I’ve been using the Precession Express. That’s what I was issued. They used to have the Acua Chek then went to the Acua Barrel ones with what six lancets in them? I loved those. But now they issue out the Precession Express instead. Sucks but that’s what they get.
Not bad hate those damn lancets that I get to use. I could go buy the ones for the Acua Chek pen I have but so far have decided to go with what I have.
It is too bad insurance plans don’t let us have a choice of meters. One that we want to use. Nancy
I’ve used the One Touch Verio for about a year and am happy with it. Only occasional glitch is my pharmacy always has to scramble to refill my test strips, most of their customers seem to still use the One Touch Ultra.
The download option with the Verio lets you plug it into a computer and print off all your test results in various formats. I used that data to win an insurance appeal fir a CGM.
After reviewing the meter evaluation linked above (Thanks Laddie!) and looking online at prices for test strips, I realized that the insurance copay for my Verio test strips exceeds full retail price of strips for some potentially more accurate meters.
So I will be trying a few other meters and, if I get good results and if the meters are user friendly, might make a switch.
I would stay far, far away from any meter by One Touch unless you absolutely must due to insurance reasons.
Here is a link to a Diabetes Daily repost of the 2015 Consumer Reports Top 10 list of blood glucose meters when they tested them for accuracy and consistency. https://www.diabetesdaily.com/blog/2015/06/consumer-reports-glucose-meter-ratings-2015/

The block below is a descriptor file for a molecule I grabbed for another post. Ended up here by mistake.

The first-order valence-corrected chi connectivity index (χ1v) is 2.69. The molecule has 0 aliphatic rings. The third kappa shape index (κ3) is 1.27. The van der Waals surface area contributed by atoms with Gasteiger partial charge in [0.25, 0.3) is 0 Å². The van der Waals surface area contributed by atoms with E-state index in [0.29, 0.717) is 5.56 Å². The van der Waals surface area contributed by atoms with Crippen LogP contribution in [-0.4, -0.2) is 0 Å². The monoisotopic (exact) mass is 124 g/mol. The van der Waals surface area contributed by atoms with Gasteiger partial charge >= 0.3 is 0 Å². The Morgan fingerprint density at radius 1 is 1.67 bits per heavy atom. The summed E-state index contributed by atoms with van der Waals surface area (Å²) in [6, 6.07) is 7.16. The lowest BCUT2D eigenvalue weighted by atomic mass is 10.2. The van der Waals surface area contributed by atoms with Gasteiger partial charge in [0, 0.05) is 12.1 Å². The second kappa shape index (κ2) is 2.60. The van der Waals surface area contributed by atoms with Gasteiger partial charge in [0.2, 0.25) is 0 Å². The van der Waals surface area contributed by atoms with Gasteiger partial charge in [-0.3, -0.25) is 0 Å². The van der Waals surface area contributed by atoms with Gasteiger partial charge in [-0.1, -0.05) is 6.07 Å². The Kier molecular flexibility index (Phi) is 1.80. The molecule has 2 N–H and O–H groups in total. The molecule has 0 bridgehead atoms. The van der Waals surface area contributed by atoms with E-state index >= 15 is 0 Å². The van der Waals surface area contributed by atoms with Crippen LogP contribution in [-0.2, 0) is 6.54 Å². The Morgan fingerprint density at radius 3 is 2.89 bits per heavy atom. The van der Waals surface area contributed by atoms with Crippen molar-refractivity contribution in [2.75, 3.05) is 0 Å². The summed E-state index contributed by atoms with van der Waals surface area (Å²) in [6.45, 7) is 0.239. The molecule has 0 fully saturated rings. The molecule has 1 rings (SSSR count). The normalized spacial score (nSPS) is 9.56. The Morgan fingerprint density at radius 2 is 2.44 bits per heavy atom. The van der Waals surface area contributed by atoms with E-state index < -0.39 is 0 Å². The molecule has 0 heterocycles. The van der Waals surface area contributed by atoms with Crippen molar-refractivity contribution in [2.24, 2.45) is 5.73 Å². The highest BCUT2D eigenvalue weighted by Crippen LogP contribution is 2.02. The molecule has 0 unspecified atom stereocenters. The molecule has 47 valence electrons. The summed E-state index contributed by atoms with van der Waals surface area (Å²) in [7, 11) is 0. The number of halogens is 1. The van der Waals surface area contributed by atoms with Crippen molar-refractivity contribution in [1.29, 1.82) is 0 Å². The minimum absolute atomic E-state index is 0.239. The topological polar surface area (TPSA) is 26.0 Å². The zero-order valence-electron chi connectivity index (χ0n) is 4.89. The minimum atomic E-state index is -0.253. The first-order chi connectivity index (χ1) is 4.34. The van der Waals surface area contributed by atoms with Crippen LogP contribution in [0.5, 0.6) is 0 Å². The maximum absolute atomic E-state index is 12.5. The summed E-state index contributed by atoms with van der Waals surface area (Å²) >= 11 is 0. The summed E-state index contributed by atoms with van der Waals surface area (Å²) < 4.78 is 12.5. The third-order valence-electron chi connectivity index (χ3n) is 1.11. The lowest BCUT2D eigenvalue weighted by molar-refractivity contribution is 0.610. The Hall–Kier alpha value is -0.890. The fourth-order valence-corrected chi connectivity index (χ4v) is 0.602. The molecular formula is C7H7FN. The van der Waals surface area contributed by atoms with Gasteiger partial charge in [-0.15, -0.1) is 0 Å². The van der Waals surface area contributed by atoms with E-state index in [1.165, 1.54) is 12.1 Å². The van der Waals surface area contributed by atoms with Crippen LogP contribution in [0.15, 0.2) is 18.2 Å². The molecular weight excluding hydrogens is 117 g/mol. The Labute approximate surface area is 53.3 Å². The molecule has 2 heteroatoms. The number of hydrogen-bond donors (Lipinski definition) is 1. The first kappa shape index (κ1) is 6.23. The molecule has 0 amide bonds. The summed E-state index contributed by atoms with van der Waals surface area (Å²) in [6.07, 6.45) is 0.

When looking at blood glucose testing systems (meters & strips) the test strip has more to do with the accuracy level and for something like the Bayer Contour Next that is #3 on the list, The Contour Next USB, Contour Next One and the Contour Next EZ would all give comparable results to the standard version of this meter.
If you must pay out of pocket for strips, PRICE IS NOT AN INDICATOR OF QUALITY. Up & Up (Target’s store brand) is #6 and ReliOn (Walmart’s store brand) is #8 on the top 10 list. Both of these have strips that are less than half the cost of more well known diabetes brand products.
The origianal Consumer Reports article didn’t publish the test results for any meters that were not included in their top 10 recommendation. I would pick one from the Top 10 list and avoid anything that is not on the list…even if it may have been #11.
I have to say, I’ve used One Touch products for years. And for the last 5 years or so, the VerioIQ. I also have followed closely the studies of meter accuracy, most specifically those reported in the Journal of Diabetes Science and Technology. The Consumer Reports article has some real issues and the fact that it didn’t even cover the One Touch VerioIQ should not be a reason to conclude that the Verio is a bad meter. In fact it rates very highly in the DST studies. For my detailed comment on the DD article by Ginger you can read it here.